The module also covers some of the legal fundamentals that apply within a corporate context and considers some key aspects of rules that apply internationally which are designed to protect competition and consumers. The module concludes with a brief explanation of some of the rules that relate to financial market protection and that are, inevitably, highly consistent internationally.


  • Corporate governance success factors
  • Operational issues
  • Impact of the legal system on the corporation
  • Proof, penalties and redress – criminal and civil
  • Competition and protecting markets for goods and services
  • Legal compliance and governance
  • Consumers and customers
  • Unconscionable conduct
  • Governance issues in the non-corporate sector
  • The corporation and financial markets

Module 5: Corporate accountability

This module provides an explanation of corporate accountability together with information about its history and evolution. Accountability is shown to be broader than just providing financial results, and is linked to environmental, social and economic sustainability. The module explores the concept of "accountability" and its direct relationship to both accounting and accountants.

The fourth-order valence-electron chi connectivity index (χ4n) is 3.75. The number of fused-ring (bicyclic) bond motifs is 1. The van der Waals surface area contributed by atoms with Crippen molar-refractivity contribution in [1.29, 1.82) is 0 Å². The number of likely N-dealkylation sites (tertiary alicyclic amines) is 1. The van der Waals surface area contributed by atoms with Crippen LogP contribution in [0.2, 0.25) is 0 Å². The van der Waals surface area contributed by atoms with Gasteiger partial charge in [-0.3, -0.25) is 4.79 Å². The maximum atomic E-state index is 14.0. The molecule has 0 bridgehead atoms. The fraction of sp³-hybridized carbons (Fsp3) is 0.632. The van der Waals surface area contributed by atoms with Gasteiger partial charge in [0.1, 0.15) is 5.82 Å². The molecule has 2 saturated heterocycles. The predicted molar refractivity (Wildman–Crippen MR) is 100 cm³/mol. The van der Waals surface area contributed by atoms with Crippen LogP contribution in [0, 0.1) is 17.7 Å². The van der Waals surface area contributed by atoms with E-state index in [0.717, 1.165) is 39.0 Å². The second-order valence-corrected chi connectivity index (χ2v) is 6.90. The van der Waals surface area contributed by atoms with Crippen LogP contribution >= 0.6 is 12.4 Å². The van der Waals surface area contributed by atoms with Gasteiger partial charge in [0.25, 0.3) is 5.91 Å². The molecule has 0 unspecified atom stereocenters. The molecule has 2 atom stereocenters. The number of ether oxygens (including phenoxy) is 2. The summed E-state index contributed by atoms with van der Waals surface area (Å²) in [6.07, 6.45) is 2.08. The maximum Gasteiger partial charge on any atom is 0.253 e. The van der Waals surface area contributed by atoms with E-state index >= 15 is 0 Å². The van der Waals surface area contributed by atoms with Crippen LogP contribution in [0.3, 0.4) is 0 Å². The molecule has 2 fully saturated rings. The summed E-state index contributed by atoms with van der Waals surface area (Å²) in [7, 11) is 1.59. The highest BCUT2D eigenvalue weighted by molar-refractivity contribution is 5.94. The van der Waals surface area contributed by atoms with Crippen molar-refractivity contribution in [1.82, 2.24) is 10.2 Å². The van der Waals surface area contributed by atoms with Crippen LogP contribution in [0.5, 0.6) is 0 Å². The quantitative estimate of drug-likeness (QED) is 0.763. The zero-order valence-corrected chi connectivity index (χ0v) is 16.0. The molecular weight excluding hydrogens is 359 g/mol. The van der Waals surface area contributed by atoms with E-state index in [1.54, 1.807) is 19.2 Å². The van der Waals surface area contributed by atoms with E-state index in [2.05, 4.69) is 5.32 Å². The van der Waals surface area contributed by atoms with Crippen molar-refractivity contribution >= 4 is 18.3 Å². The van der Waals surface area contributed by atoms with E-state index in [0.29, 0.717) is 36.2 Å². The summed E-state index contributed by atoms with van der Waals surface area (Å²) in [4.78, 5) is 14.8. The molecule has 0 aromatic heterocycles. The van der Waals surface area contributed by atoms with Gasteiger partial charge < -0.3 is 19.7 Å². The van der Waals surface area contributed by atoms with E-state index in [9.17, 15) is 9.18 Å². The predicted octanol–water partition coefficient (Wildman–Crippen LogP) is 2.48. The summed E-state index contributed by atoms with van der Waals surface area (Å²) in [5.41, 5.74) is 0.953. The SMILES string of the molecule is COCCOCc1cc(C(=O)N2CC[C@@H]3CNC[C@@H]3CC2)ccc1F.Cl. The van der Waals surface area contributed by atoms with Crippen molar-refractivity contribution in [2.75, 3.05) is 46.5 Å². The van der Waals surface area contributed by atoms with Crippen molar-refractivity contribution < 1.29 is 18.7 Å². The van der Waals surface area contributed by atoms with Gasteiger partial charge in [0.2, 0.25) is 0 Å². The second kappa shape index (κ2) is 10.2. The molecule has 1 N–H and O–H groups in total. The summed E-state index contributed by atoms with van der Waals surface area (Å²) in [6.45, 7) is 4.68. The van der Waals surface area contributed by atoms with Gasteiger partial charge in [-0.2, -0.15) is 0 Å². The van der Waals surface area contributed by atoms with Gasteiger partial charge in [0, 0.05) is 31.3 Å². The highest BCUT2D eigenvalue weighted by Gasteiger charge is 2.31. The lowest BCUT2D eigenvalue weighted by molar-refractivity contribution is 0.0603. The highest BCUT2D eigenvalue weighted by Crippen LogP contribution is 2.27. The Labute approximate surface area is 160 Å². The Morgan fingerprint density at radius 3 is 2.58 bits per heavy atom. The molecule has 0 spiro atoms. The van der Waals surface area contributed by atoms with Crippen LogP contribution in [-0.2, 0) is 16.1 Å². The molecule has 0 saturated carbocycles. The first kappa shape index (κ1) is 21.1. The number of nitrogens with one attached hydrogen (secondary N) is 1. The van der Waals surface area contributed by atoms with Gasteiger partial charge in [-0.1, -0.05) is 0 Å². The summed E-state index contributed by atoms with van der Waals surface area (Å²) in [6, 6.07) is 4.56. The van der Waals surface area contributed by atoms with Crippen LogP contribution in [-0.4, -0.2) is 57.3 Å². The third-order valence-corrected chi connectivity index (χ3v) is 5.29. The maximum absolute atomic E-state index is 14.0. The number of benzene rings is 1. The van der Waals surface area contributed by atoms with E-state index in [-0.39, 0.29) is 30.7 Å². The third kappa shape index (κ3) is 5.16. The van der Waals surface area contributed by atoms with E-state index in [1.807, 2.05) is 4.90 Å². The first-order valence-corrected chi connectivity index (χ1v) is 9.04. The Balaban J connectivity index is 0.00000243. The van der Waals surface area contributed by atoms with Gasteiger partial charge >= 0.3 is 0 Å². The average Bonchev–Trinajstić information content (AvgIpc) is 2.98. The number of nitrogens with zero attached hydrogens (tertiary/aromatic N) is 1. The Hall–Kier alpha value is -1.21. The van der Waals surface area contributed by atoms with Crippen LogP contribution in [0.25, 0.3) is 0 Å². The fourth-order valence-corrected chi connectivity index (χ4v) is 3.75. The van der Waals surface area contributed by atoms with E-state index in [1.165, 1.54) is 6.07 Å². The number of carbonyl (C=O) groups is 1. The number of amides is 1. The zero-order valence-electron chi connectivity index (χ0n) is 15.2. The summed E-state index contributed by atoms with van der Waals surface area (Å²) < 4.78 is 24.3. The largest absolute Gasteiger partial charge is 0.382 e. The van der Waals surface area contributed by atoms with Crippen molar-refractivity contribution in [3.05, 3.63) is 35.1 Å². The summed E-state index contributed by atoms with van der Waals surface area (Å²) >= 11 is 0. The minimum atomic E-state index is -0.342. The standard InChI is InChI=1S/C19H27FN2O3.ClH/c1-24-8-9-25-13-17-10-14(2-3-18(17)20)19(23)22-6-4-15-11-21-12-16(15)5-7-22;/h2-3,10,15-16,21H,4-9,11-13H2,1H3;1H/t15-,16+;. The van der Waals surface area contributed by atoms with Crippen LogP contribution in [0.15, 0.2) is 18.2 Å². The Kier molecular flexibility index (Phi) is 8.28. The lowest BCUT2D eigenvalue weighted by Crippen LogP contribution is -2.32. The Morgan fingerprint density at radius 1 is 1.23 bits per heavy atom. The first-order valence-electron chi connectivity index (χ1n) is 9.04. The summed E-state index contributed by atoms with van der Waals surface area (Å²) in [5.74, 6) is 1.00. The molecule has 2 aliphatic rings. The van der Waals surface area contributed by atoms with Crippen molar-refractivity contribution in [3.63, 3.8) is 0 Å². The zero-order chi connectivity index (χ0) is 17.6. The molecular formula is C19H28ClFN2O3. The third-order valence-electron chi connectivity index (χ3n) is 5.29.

It investigates the relationship between different, and sometimes conflicting, managerial perspectives of corporate responsibilities and accountabilities. It also considers the important decisions about "to whom", "how" and "what" environmental and social information is to be reported. Different theoretical perspectives are provided about "why" organisations voluntarily report social responsibility information. It also explains why our traditional financial accounting practices are deemed to be relatively deficient when it comes to providing the basis for reporting information about an entity’s social and environmental performance. An overview of specific tools and techniques for improving reporting is provided and accounting issues associated with the important topic of climate change are explored.


  • Overview and introduction to key elements
  • Drivers of increased business accountability
  • Linking to ethical theories
  • What can be measured and reported?
  • Limitations of traditional financial reporting
  • Reporting and guidelines
  • Current reporting practice
  • International initiatives on climate change
  • Current developments